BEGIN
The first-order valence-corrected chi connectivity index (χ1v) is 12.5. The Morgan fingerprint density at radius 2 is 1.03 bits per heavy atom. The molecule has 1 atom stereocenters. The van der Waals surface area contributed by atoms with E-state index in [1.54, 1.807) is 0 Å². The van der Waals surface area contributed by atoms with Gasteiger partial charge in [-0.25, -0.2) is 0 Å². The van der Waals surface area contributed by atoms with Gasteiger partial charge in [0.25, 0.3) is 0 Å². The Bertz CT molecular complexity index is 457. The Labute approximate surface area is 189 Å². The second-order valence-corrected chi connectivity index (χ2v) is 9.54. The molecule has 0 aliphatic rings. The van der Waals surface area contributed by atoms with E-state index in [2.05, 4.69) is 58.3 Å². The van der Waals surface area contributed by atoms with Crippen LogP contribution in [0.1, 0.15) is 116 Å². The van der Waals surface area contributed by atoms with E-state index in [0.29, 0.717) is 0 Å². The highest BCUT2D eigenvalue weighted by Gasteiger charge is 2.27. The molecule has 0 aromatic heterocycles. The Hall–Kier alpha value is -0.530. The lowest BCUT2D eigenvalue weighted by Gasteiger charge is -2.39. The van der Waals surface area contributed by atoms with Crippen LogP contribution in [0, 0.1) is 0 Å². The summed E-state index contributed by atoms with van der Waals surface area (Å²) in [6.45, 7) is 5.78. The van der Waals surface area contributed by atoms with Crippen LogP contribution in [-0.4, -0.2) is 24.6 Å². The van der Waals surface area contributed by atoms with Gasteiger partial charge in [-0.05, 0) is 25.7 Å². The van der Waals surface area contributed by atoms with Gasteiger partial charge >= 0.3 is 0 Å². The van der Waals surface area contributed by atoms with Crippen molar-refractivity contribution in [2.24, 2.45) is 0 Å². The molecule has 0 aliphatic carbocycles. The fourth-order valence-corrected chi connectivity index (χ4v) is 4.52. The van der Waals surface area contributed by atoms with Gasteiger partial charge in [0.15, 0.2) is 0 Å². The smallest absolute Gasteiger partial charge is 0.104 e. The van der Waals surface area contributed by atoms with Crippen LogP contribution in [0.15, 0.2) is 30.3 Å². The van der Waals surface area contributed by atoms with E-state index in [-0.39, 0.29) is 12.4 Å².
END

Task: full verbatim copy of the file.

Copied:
The first-order valence-corrected chi connectivity index (χ1v) is 12.5. The Morgan fingerprint density at radius 2 is 1.03 bits per heavy atom. The molecule has 1 atom stereocenters. The van der Waals surface area contributed by atoms with E-state index in [1.54, 1.807) is 0 Å². The van der Waals surface area contributed by atoms with Gasteiger partial charge in [-0.25, -0.2) is 0 Å². The van der Waals surface area contributed by atoms with Gasteiger partial charge in [0.25, 0.3) is 0 Å². The Bertz CT molecular complexity index is 457. The Labute approximate surface area is 189 Å². The second-order valence-corrected chi connectivity index (χ2v) is 9.54. The molecule has 0 aliphatic rings. The van der Waals surface area contributed by atoms with E-state index in [2.05, 4.69) is 58.3 Å². The van der Waals surface area contributed by atoms with Crippen LogP contribution in [0.1, 0.15) is 116 Å². The van der Waals surface area contributed by atoms with E-state index in [0.29, 0.717) is 0 Å². The highest BCUT2D eigenvalue weighted by Gasteiger charge is 2.27. The molecule has 0 aromatic heterocycles. The Hall–Kier alpha value is -0.530. The lowest BCUT2D eigenvalue weighted by Gasteiger charge is -2.39. The van der Waals surface area contributed by atoms with Crippen LogP contribution in [0, 0.1) is 0 Å². The summed E-state index contributed by atoms with van der Waals surface area (Å²) in [6.45, 7) is 5.78. The van der Waals surface area contributed by atoms with Crippen LogP contribution in [-0.4, -0.2) is 24.6 Å². The van der Waals surface area contributed by atoms with Gasteiger partial charge in [-0.05, 0) is 25.7 Å². The van der Waals surface area contributed by atoms with Gasteiger partial charge >= 0.3 is 0 Å². The van der Waals surface area contributed by atoms with Crippen molar-refractivity contribution in [2.24, 2.45) is 0 Å². The molecule has 0 aliphatic carbocycles. The fourth-order valence-corrected chi connectivity index (χ4v) is 4.52. The van der Waals surface area contributed by atoms with Gasteiger partial charge in [0.15, 0.2) is 0 Å². The smallest absolute Gasteiger partial charge is 0.104 e. The van der Waals surface area contributed by atoms with Crippen LogP contribution in [0.15, 0.2) is 30.3 Å². The van der Waals surface area contributed by atoms with E-state index in [-0.39, 0.29) is 12.4 Å².